WASHINGTON – Bomb sniffing dogs and police officers with automatic rifles greeted Metro riders at some stops Thursday as the city stepped up terror alerts after the transit attacks in London.
Metro Transit Police added patrols immediately after news from London reported multiple attacks on the underground rail system there,said Sgt. Pete Sepulveda of the Metro Transit Police Special Response Team. Police conducted sweeps of the capital's buses and trains.
“I knew it was going to be a long day for us,” Sepulveda said.
The U.S. Department of Homeland Security also raised national security levels to orange for mass transportation,including bus and rail systems. No imminent threat existed,said Homeland Security Secretary Michael Chertoff in a midday press statement.
“However,we know the tactics and methods of terrorists,as demonstrated by the horrific rail bombings in Madrid last year,” Chertoff said.
Most train sweeps occurred at Metro transfer stations such as L'Enfant Plaza and Metro Center,and bus sweeps took place in garages,said Cathy Asato,Metro spokeswoman.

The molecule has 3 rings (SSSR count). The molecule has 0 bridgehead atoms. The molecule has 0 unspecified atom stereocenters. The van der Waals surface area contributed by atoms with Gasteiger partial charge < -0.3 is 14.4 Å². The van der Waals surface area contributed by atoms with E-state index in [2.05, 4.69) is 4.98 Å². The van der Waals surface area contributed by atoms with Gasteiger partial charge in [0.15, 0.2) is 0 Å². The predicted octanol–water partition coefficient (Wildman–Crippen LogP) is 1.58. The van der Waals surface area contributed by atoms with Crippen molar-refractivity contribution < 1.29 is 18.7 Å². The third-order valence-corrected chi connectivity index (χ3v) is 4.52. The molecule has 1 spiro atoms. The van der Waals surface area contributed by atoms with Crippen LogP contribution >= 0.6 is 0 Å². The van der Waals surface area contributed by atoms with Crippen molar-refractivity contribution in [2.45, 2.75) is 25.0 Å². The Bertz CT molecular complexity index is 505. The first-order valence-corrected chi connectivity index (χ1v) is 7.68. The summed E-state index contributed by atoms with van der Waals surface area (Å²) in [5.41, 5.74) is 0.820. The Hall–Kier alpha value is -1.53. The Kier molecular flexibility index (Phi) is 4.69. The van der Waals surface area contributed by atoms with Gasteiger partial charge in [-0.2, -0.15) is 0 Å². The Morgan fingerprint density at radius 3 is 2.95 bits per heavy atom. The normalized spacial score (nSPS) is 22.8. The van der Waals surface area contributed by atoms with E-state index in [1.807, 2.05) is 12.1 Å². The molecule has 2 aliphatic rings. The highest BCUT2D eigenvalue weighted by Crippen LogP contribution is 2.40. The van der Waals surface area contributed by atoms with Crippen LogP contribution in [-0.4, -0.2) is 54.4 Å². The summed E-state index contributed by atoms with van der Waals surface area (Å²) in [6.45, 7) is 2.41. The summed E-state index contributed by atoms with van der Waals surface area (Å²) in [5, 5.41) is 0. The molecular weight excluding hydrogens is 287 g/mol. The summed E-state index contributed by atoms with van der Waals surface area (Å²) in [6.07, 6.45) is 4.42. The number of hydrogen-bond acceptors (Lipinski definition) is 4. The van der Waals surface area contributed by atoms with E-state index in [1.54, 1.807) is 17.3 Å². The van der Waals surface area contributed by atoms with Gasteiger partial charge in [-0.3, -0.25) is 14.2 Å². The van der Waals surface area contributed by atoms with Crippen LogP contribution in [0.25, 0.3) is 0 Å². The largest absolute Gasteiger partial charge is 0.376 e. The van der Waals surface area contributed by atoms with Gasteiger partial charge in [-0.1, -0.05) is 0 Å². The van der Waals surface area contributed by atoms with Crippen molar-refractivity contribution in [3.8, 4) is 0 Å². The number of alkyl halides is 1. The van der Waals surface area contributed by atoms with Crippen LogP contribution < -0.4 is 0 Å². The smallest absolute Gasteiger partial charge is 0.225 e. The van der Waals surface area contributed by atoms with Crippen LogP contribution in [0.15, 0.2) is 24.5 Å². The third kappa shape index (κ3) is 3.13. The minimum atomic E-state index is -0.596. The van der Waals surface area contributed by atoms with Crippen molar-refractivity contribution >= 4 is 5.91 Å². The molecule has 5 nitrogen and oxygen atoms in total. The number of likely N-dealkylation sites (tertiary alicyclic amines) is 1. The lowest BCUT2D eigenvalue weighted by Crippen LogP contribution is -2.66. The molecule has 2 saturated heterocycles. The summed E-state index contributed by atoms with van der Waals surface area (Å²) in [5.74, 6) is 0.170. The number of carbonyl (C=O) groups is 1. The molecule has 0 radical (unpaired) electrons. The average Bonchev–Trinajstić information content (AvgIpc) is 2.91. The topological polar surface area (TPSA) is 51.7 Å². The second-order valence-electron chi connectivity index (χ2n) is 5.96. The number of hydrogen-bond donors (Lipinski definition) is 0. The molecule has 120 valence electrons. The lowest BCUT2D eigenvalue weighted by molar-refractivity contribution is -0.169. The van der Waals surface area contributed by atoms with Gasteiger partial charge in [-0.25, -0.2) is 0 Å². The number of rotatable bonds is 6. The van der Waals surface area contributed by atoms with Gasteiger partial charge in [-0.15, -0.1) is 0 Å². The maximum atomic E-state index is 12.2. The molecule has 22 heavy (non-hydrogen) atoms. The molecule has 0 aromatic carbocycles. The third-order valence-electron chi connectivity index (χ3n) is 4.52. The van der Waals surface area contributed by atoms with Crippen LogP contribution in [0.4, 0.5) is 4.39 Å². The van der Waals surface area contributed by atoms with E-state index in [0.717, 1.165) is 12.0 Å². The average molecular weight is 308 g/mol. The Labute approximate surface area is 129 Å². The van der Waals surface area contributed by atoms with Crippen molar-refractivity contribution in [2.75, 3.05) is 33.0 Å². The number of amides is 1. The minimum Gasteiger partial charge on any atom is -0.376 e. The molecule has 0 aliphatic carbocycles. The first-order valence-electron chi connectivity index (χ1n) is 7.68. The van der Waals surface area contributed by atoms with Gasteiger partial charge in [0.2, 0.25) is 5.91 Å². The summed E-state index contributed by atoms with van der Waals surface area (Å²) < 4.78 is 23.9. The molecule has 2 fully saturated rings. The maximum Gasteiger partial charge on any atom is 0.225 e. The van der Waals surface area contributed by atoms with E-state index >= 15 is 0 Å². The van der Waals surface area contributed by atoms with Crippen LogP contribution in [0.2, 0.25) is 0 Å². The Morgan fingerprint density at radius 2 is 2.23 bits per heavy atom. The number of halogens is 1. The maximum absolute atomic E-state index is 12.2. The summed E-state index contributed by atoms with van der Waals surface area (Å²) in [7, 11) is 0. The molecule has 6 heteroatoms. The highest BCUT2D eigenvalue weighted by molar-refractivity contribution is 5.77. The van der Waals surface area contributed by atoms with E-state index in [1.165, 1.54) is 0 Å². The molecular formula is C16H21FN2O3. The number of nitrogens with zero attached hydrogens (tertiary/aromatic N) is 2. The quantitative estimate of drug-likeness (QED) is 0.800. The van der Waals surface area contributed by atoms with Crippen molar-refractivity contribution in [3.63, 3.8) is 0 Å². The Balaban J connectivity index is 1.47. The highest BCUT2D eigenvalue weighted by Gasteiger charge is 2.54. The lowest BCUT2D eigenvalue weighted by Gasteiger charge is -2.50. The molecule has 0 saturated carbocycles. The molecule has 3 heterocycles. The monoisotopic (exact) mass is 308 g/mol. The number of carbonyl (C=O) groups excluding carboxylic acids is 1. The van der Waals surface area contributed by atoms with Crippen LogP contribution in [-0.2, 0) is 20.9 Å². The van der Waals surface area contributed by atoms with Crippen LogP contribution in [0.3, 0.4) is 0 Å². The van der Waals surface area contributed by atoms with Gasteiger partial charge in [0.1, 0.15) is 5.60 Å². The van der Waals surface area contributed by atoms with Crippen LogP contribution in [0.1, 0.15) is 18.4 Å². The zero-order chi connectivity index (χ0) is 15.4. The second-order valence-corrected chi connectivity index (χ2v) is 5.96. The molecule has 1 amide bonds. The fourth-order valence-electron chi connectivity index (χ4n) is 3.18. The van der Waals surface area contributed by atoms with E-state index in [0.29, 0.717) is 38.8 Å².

Police search dog Starsky,a German shepherd,sniffed cars on several Metro Center trains while Metro Transit Police Officer Paul Ludwig talked with commuters and looked for potential threats.
“He thinks there are some toys out here and we're just playing hide and seek with him,” Ludwig said. “Usually we just try to keep him moving.”
Police dog units scoured trash bins,checked locked doors and watched for abandoned packages,Sepulveda said.
While dogs and their officers searched areas,passenger traffic continued as usual,with thousands of people still riding Metro trains. An average of 667,000 passengers ride the Metro rail system daily,Asato said.
In-station announcements urged travelers to alert police officers if they saw anything unusual.
“We are also asking our customers to be an extension of our eyes and ears,” said Metro Transit Police Chief Polly Hanson in a statement.
Officers explained the added security measures to concerned riders and attempted to calm fears,Sepulveda said.
“Usually the patrons see us,” Sepulveda said. “They come up to us.”
Added security did not stop some tourists from riding. Karl Boppel,52,a Cincinnati real estate agent,said he rode the Metro to the Capitol with his family without too many worries.
“We had to inquire to see whether or not anything would be open,” Boppel said.
Local rider Brooke Matheson,28,depended on Metro to get her to a morning job interview.
“I was more concerned that there would be delays,but I decided to brave it,” she said.
There were some delays,Sepulveda said,but most of the searches occurred at transfer points where extra time is allowed for passengers changing trains.
Security sweeps will continue for an undisclosed amount of time,Sepulveda said.